Jeff Spec is much like the hard-working but unspectacular veterans that provide the backbone for many baseball teams. Guys like Reggie Sanders and Steve Finley don’t generate the superstar buzz other players garner, but they do their jobs well and have definitely earned their spot on the roster. Jeff Spec’s lyrical skills are good but overall unimpressive. He does his job well, and there is a place for him in the rap game, but based on the material found on “Rhythm and Blues” he’ll never reach superstar status.
The production on “Rhythm and Blues” also dwells in the unspectacular. Handled mostly by Jeff Spec and a producer named Sweet G., the beats remain consistently good throughout. The only complaint with the beats is the fact that sample-wise, a few are not original. “Learn Ya” recycles a very familiar horn loop on what is an overall unenergetic track. “In The Air” uses a Phil Collins sample which has been used by both DMX and Beanie Siegel before. “It’s Only Right” also straight jacks a sample used on another song before. I’m not saying Jeff Spec or his crew are biting other styles, and they have a right to reinterpret or reuse samples, but in this case the originals far outshine the remakes. Outside of this small misstep the rest of the production is on point throughout. “Who Am I” flips vocal and guitar samples sweetly and adds thump with a resounding bass line. “Rhythm and Blues” is a reggae influenced joint that sounds like something Damien Marley would rock over. “My World” meshes piano keys, electric guitars, and vocal samples to infuse the track with emotion.
Lyrically, the album is on point but not outstanding. Jeff Spec’s style is very straightforward, meaning he focuses on delivering his lyrics and doesn’t use his voice to add to the effect. Plenty of emcees have gotten by with little to no emotion in their flows, but with everyone from Jay-Z to Rick Ross recognizing that the voice is also an instrument the lack of feeling in Jeff Spec’s voice does stand out. Conceptually, Jeff Spec stays focused on a mix of personal narratives and battle raps to form the backbone of his songs. The album’s opening track, “Learn Ya,” is the perfect example as Spec puts new jacks in their place but still manages to blend elements from personal experience into his raps. “All In Together” finds Jeff Spec expressing the passion and drive that fuels his career and love for the game. Spec gets extra personal on “My Thoughts” where he touches on his childhood, amongst other things:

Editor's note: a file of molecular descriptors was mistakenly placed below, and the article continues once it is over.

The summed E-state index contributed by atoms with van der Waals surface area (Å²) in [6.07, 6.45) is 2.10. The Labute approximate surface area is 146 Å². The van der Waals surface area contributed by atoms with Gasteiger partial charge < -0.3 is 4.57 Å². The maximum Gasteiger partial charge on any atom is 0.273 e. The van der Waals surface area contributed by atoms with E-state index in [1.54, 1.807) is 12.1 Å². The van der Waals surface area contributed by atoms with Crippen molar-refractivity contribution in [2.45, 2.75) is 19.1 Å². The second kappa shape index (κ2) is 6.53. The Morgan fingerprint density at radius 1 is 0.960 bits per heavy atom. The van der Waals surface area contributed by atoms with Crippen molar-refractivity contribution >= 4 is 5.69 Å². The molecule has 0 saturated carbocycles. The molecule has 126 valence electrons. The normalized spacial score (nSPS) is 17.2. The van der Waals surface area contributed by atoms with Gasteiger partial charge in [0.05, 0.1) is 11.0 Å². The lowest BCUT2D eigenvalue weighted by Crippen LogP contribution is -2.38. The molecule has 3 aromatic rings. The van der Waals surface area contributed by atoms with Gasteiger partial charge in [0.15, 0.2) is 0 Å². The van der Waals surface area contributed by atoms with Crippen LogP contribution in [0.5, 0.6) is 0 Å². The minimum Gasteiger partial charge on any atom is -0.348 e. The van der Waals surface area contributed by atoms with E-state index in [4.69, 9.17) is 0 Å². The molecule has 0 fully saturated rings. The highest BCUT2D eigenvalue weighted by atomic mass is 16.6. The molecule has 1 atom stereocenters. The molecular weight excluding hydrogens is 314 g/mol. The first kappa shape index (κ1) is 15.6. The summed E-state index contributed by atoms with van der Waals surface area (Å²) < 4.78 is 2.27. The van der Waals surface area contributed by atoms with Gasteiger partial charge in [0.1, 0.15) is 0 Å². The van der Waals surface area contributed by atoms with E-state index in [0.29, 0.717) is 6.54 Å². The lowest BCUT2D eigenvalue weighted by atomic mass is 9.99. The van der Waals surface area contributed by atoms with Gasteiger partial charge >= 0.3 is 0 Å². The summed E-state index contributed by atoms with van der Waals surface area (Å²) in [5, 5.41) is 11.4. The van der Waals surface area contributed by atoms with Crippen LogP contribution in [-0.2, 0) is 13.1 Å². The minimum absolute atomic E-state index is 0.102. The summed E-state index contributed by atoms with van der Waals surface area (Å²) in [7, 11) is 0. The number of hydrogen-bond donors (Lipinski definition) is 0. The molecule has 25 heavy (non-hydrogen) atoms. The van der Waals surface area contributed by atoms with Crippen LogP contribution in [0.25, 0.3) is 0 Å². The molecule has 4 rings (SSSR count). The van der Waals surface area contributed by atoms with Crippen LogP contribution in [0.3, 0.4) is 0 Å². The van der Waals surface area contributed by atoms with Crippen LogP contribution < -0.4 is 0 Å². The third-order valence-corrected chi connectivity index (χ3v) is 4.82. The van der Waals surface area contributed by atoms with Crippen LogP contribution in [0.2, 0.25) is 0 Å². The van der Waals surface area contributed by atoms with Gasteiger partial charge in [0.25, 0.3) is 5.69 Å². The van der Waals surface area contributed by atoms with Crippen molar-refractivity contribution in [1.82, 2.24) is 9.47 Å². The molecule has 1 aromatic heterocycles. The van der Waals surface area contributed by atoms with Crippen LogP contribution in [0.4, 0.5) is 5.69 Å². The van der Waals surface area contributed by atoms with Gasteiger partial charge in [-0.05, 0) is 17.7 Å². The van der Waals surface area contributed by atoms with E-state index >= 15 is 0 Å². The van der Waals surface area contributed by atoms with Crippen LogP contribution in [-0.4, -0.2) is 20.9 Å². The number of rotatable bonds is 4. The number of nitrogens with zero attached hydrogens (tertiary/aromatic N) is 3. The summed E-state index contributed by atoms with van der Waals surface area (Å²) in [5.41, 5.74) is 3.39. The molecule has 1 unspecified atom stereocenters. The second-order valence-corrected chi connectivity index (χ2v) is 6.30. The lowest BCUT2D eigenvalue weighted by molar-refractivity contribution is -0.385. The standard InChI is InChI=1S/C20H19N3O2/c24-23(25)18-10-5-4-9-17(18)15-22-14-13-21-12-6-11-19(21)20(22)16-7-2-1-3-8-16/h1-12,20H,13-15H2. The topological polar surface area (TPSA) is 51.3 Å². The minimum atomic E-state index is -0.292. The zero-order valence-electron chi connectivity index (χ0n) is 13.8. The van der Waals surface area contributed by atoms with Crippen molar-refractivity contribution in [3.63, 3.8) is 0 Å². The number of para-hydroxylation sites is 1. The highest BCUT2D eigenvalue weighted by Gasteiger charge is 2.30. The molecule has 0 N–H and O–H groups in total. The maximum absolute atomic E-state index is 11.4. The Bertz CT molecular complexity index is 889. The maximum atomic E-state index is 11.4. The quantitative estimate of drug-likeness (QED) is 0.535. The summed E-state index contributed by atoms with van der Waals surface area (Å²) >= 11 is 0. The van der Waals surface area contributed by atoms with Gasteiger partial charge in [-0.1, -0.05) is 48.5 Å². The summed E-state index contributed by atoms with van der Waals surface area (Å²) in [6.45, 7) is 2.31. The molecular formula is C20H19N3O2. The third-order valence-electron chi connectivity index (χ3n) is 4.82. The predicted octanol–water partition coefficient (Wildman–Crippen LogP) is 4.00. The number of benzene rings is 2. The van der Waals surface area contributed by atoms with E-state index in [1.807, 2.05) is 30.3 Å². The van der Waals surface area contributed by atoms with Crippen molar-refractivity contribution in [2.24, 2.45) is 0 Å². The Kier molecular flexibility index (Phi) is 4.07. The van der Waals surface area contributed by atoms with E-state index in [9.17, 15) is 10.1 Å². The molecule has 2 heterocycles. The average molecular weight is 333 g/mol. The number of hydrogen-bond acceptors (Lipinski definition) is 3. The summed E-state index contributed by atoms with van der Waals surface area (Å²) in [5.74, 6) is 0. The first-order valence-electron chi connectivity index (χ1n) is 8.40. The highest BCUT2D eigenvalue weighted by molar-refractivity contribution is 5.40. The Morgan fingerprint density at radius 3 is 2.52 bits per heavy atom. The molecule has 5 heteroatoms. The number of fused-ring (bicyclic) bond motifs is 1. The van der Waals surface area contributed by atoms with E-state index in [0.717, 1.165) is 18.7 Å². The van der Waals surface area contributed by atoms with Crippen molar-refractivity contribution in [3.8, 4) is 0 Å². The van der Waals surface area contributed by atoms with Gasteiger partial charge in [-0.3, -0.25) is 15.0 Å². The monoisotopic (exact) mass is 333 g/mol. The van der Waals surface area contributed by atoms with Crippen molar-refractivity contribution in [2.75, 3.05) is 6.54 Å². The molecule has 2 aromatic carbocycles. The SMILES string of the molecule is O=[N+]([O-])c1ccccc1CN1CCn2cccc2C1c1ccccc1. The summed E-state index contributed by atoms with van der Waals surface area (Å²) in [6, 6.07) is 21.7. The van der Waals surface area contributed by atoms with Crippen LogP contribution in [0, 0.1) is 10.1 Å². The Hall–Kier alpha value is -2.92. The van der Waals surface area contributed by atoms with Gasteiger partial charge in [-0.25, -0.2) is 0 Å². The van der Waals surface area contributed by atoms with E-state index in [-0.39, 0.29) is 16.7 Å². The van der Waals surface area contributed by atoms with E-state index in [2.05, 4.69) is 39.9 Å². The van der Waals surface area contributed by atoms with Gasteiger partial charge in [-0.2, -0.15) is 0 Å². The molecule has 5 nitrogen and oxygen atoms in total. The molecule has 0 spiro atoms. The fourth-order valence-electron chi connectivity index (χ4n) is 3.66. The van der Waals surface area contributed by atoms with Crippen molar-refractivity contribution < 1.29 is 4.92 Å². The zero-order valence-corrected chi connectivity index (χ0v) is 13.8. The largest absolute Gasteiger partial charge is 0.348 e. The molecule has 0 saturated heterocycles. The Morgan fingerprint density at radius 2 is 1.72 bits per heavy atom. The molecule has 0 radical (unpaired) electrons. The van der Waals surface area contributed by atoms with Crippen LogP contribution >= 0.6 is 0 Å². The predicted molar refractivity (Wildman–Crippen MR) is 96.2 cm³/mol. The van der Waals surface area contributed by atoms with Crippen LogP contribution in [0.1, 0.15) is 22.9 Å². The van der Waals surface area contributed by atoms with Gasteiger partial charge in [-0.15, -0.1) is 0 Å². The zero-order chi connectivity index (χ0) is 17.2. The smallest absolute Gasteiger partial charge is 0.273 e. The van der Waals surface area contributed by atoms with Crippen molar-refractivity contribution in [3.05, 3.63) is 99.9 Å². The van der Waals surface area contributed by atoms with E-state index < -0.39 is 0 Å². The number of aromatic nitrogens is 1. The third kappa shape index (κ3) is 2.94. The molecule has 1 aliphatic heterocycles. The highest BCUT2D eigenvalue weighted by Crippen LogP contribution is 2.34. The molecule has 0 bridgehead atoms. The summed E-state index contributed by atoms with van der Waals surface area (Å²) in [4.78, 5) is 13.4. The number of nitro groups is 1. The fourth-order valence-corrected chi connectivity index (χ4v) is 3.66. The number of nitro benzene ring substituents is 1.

“I put my pain on so I could climb up out it
I’m no clown or coward
Never put myself in no drama so I could rhyme about it
Create nothing or lie about it
It’s all real life, speak out my heart, but it’s a higher power
But I ain’t seeking approval
I don’t need you to like me
But these words that I’m speaking could move you
Look deeper into you, let me speak my mind
My story rhymes hysterically for me
Only thing that lets me show emotion
Put my thoughts down, my face never show em
And select few of those that know em
Grew up more close than open
Rock clothes with holes in em
Raised by only moms, age three home was broken
Can’t let it go unspoken, had to straighten my face
Watched pops move away to the states
So this music was my way to escape
I’d be by myself playing tapes
Or either writing or laying awake”
Jeff Spec is actually at his best when he gets personal with his rhymes because the personal details of his life help to give him a unique identity.
By no means could Jeff Spec ever be described as a bad rapper. By the same token, the best adjective that could be used to praise him would be calling him good. “Rhythm and Blues” is a decent release that showcases a man that is obviously passionate about his art and takes it very seriously. But good intentions aside, there is nothing about Spec that makes him recommendable over the next guy. Surely enough fans will have a personal preference to root for Jeff Spec, but that’s a choice you’ll have to make for yourself.